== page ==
A beautiful micro fiction story by Jane Dougherty.
She watches as the big brown cat lopes along the guttering and drops out of sight. Pasha wouldn’t be long. He’s as old as she is, she reckons, in cat years.
He’s all she has now. Joe is dead these twenty years, but she still catches the occasional whiff of his cigarettes when she moves the cushions on his chair. Springtime is the hardest. Each time like the first spring after Joe died, when everything else was growing, opening, faces smiling.
The baby too, the only one, is just a vague white-robed memory, but the pain is always there, just beneath her ribs. Today it seems sharper than ever.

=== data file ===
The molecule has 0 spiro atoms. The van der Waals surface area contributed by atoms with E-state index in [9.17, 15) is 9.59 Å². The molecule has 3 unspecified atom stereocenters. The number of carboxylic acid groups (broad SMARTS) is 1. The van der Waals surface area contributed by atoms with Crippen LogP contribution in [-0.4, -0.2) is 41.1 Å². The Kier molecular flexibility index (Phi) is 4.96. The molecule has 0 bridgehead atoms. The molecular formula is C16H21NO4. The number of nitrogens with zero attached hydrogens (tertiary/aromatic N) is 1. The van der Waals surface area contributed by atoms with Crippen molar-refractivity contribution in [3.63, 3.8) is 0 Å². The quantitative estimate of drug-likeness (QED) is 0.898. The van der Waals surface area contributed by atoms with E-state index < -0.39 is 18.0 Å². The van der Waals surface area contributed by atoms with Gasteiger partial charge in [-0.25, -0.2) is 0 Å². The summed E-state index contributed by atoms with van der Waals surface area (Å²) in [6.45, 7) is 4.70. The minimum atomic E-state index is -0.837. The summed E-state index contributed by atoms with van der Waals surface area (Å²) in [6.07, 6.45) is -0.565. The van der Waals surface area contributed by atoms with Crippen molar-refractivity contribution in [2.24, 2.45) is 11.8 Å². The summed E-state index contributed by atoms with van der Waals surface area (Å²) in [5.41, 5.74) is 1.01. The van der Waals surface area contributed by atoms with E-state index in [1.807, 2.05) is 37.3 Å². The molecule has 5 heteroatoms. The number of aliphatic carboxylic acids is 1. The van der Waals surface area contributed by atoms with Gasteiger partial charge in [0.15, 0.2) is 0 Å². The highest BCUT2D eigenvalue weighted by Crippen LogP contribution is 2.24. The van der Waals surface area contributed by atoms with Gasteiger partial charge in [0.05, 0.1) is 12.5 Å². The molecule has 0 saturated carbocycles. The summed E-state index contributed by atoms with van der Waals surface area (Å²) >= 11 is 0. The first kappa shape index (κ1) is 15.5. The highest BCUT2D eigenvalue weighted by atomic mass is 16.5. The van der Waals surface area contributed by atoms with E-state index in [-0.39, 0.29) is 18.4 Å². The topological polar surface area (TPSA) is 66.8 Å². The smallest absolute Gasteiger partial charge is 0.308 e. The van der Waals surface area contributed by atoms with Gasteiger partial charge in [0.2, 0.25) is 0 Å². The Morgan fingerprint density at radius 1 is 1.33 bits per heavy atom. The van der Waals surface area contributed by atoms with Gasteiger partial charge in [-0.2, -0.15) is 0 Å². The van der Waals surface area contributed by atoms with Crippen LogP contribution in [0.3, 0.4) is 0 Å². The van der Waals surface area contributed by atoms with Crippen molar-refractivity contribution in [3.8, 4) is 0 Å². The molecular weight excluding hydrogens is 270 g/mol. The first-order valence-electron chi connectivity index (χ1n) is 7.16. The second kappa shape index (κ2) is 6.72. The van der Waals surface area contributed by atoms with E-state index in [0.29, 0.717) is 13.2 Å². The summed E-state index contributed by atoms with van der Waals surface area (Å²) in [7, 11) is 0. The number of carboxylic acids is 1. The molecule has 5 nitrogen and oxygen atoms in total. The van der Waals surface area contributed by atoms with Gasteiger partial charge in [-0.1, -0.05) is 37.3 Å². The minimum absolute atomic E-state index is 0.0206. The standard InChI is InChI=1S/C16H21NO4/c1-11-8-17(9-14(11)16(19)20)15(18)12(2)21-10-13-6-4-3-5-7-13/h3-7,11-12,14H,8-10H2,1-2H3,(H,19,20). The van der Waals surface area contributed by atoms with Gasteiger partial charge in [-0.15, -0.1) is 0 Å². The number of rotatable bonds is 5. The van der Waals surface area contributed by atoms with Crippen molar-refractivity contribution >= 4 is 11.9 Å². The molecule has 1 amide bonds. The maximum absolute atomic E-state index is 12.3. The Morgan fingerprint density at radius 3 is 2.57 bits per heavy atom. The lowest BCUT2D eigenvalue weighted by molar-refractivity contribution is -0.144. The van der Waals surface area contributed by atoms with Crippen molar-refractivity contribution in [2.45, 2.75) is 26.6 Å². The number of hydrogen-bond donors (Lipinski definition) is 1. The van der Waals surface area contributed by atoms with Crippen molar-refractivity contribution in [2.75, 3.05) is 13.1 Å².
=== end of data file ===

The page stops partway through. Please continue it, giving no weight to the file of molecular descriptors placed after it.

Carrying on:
The sun sinks and Pasha has not come back. She replaces the cat biscuit in the pantry with trembling hands. Her own slice of ham and tiny pat of butter remain untouched. Rheumy eyes spill over. Sometimes the smallest things are…
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